6. Gently toss the roasted beets, blanched green beans, cooked kasha together. Drizzle with dressing just prior to serving and top with toasted sunflower seeds.

Note: If you are making a salad in a jar, I found the beets absorbed most of the dressing, so I recommend layering the green beans first, then the beets. I also added lettuce before I topped it with the kasha and sunflower seeds.

Serves 4.

  1. Oh have so much fun with both sets of parents this weekend, and of course at which ever festival you choose!

    This sounds delicious. I’ll have to try kasha, yet another thing you’ve cooked that I’ve never used 😉

  2. Gosh this looks like a gorgeous and nutritious salad… I feel the urge to try it with some goats cheese! Thanks for linking up to Simple and in Season 🙂

  3. This looks wonderful–pretty and healthy as well. Nice combination of ingredients.

  4. I love kasha! It’s been a staple in my family (Ukrainian/Belorussian), yet somehow it never occurred to me to add stuff to it. I’ll definitely give this recipe a try! Toasted buckwheat in available in most grocery stores with Europoean (or kosher, since there’s lots of overlap) sections.

    • Nice! I have found kasha at my local bulk food store, but I will have to check out the European grocers to see if it is any cheaper. I know this is not the typical way to eat kasha but why not go crazy ad substitute it for your favourite grain? 🙂

  5. Kasha is one grain I have never, ever cooked or eaten–and I have a spouse with Polish heritage. (So holiday dinners did include pickled herring in sour cream, and multiple kinds of kielbasa, but no kasha. ??) Obviously I need to fix this immediately!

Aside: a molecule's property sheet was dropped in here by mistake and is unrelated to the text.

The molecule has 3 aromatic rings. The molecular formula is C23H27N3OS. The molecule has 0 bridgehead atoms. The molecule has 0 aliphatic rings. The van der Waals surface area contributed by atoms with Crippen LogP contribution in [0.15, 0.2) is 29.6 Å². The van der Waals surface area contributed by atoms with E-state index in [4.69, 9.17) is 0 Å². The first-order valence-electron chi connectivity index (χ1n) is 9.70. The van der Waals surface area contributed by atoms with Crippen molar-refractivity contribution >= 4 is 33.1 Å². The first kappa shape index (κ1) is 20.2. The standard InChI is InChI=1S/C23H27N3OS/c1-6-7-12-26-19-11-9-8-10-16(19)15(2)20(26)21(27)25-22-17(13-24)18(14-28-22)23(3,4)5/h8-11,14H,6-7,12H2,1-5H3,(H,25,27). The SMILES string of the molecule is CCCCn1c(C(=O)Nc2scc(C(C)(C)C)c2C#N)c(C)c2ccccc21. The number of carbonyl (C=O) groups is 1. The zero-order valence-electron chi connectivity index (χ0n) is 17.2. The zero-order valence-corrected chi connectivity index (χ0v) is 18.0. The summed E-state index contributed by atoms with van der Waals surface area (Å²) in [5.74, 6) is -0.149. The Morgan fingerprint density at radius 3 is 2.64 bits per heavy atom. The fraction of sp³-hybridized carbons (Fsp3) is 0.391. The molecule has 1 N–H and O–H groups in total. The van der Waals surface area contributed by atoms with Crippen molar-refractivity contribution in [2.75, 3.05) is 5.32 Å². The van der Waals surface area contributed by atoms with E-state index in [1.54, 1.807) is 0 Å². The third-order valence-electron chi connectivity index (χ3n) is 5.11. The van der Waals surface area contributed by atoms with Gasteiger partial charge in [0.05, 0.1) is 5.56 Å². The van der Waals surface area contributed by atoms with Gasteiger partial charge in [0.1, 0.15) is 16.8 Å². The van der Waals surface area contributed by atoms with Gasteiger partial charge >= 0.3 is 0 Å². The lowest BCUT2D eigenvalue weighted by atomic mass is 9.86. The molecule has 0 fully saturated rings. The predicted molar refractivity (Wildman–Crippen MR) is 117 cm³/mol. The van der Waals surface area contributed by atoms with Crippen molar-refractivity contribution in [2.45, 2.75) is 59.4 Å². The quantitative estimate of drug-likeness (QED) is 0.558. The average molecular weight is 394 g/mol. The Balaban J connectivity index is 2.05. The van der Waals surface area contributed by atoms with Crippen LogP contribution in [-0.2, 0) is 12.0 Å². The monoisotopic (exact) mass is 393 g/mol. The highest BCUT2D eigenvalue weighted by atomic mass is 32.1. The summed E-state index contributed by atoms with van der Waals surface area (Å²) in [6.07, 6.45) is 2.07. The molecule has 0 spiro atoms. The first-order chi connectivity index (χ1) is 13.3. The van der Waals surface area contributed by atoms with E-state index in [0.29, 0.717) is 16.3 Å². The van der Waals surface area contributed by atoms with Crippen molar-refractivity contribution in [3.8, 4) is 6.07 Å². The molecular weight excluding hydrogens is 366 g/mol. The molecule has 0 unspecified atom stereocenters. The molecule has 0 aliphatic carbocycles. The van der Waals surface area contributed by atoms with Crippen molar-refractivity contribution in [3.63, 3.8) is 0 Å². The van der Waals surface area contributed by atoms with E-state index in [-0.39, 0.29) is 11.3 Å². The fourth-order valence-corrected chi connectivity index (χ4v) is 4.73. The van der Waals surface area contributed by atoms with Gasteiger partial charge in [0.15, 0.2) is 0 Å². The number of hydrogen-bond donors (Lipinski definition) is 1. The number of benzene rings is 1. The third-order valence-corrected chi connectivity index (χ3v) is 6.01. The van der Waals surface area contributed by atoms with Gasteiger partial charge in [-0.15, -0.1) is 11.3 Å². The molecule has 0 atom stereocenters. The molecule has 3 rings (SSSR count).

6. Reblogged this on Lacey Loves Food and commented:

  7. I LOVE this recipe and it is a perfect entry for Herbs on Saturday too….so pretty and yet so healthy – thanks! Karen

  8. I have never cooked with buckwheat and have always wondered about it… this recipe looks so great! If I do pick up a pack of buckwheat, I know where to come to.

  9. I like the pop of color the green beans and beets give this grain salad. Yum!
    Thanks for sending it to Souper Sundays. 😉

  10. […] Janet at The Taste Space – Kasha Salad with Roasted Beets and Green Beans in a Lemon-Dill Vinaigrette – “Nothing says more Eastern European than beets and dill, especially with kasha! Kasha is […]

  11. […] Soup – Smoky Split Pea Soup with Roasted Garlic and Sage – Christmas Eve Borscht (or Barszcz) – Kasha Salad with Roasted Beets and Green Beans in a Lemon-Dill Vinaigrette – Lime-Cilantro Quinoa Corn Salad – Lemon Miso Tofu and Eggplant – Chocolate Zucchini Cupcakes with […]

  12. […] from The Taste Space posted another seasonal recipe drawing on her Eastern European roots – kasha salad with roasted beets and green beans in a lemon dill vinaigrette, I’d not heard of it but Kasha is buckwheat that has been hulled and […]

  13. […] a literal soggy mess. It took me two years to try again. I tried a different strategy. Next, I baked it first, and cooked it in a 1:2 ratio which was 100x better. The cooked kernels were soft but some partially opened. When I included it […]